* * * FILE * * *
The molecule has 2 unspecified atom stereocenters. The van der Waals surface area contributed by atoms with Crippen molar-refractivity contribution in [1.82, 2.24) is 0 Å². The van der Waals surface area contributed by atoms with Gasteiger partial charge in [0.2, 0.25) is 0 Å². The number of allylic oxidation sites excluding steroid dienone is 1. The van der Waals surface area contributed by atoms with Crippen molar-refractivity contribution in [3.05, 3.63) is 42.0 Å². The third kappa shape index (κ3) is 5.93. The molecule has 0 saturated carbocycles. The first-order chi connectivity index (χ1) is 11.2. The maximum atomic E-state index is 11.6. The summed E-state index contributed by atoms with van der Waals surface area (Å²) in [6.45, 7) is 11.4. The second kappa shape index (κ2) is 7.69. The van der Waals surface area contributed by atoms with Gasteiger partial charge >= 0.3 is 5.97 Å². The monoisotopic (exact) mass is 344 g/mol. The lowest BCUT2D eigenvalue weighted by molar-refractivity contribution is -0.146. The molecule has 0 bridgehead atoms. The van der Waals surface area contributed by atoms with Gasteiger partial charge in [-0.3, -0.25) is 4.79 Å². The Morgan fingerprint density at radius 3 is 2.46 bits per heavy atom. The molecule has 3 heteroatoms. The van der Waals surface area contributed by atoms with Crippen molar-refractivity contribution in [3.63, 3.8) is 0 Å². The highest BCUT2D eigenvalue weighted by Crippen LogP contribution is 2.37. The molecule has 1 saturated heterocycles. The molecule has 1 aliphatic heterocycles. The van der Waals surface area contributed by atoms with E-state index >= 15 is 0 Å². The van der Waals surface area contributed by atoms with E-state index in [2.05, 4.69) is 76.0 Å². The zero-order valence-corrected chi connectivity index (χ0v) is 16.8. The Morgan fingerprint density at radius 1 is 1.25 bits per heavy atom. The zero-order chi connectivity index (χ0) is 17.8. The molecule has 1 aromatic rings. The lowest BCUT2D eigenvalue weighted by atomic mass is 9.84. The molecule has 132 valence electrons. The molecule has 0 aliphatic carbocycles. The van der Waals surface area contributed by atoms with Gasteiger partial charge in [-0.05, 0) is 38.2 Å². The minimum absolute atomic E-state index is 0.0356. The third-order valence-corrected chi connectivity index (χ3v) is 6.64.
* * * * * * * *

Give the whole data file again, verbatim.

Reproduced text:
The molecule has 2 unspecified atom stereocenters. The van der Waals surface area contributed by atoms with Crippen molar-refractivity contribution in [1.82, 2.24) is 0 Å². The van der Waals surface area contributed by atoms with Gasteiger partial charge in [0.2, 0.25) is 0 Å². The number of allylic oxidation sites excluding steroid dienone is 1. The van der Waals surface area contributed by atoms with Crippen molar-refractivity contribution in [3.05, 3.63) is 42.0 Å². The third kappa shape index (κ3) is 5.93. The molecule has 0 saturated carbocycles. The first-order chi connectivity index (χ1) is 11.2. The maximum atomic E-state index is 11.6. The summed E-state index contributed by atoms with van der Waals surface area (Å²) in [6.45, 7) is 11.4. The second kappa shape index (κ2) is 7.69. The van der Waals surface area contributed by atoms with Gasteiger partial charge >= 0.3 is 5.97 Å². The monoisotopic (exact) mass is 344 g/mol. The lowest BCUT2D eigenvalue weighted by molar-refractivity contribution is -0.146. The molecule has 0 bridgehead atoms. The van der Waals surface area contributed by atoms with Gasteiger partial charge in [-0.3, -0.25) is 4.79 Å². The Morgan fingerprint density at radius 3 is 2.46 bits per heavy atom. The molecule has 3 heteroatoms. The van der Waals surface area contributed by atoms with Crippen molar-refractivity contribution in [3.63, 3.8) is 0 Å². The highest BCUT2D eigenvalue weighted by Crippen LogP contribution is 2.37. The molecule has 1 saturated heterocycles. The molecule has 1 aliphatic heterocycles. The van der Waals surface area contributed by atoms with E-state index >= 15 is 0 Å². The van der Waals surface area contributed by atoms with E-state index in [2.05, 4.69) is 76.0 Å². The zero-order valence-corrected chi connectivity index (χ0v) is 16.8. The Morgan fingerprint density at radius 1 is 1.25 bits per heavy atom. The zero-order chi connectivity index (χ0) is 17.8. The molecule has 1 aromatic rings. The lowest BCUT2D eigenvalue weighted by atomic mass is 9.84. The molecule has 132 valence electrons. The molecule has 0 aliphatic carbocycles. The van der Waals surface area contributed by atoms with Gasteiger partial charge in [-0.05, 0) is 38.2 Å². The minimum absolute atomic E-state index is 0.0356. The third-order valence-corrected chi connectivity index (χ3v) is 6.64.